What Happens After You Embrace Remote Auditing Technologies?

Once you start to conduct audits remotely, it doesn’t necessarily mean the end of on-site meetings. These will continue to occur, although much less frequently, and these interactions should be streamlined due to the added organization and file access provided by your ECM system. Collaboration with auditors and your department heads will be accelerated for faster resolutions. The company-firm relationship will remain strong, and perhaps even improve thanks to the added efficiency of ECM.

It’s still important to meet face-to-face every now and then, but in an increasingly digital world, it’s not unrealistic to believe that these types of interactions are already being phased out in favor of meetings conducted over Zoom and other video conferencing platforms. Additionally, auditors are freed from long stints as a company’s on-site guest — something all parties admittedly appreciate. Your auditors will no longer need to travel, billable hours will be reduced, and you will gain greater control over the cost of audits. Your company will, ultimately, avoid audit projects exceeding projected timetables and budgets, resulting in mutual satisfaction in your fiscal relationships.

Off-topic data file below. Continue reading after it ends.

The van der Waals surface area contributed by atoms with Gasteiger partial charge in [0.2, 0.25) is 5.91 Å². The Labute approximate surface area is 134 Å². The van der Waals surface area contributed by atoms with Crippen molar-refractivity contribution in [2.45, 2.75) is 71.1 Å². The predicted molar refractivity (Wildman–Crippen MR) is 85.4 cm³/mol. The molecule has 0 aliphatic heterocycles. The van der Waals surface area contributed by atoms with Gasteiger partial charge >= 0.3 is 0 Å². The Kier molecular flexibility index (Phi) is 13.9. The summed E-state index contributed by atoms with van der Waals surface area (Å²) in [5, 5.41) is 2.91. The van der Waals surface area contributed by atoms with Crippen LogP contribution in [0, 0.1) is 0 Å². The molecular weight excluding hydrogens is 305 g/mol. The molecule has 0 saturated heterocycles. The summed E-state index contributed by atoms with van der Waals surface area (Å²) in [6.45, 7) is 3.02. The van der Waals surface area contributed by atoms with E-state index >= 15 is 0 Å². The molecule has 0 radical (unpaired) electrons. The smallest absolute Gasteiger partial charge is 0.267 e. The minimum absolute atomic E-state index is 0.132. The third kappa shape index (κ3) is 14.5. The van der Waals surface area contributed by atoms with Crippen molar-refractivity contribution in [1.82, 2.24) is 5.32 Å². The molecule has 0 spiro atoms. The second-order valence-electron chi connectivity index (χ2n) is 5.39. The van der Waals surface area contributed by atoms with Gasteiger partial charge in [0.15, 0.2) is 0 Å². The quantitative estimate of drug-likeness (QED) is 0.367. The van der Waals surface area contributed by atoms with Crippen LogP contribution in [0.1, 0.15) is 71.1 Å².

Needless to say, remote auditing is highly advantageous for all parties. ECM provides the platform to keep it convenient and cost-effective, allowing your organization to focus less on checks and balances and more on future growth.

To learn more about how remote audits can help your business save money, preserve time, and maintain compliance, contact IntelliChief today.

7 Machine Learning Uses for the Back Office

Machine learning is transforming the way that companies do business. But there’s no “standard” approach that’s right for every organization. Some companies are using AI to improve their manufacturing processes, while others are focusing on back-office administration. If you’re trying to decide how – or where – these technologies make the most sense for your business, there’s a wide spectrum of applications to consider. Below, we discuss seven machine learning uses that can enhance various departments across the enterprise.

Real-Time Machine Learning Applications for the Enterprise

At their core, machine learning tools (also called “deep learning” tools) are designed to help you identify patterns, collect data, and create predictive models that become more accurate over time. While humans can do the same work, computers can do it more quickly, for a higher volume of data. This makes real-time machine learning incredibly useful for a variety of projects. Some of the most common business-driven use cases include: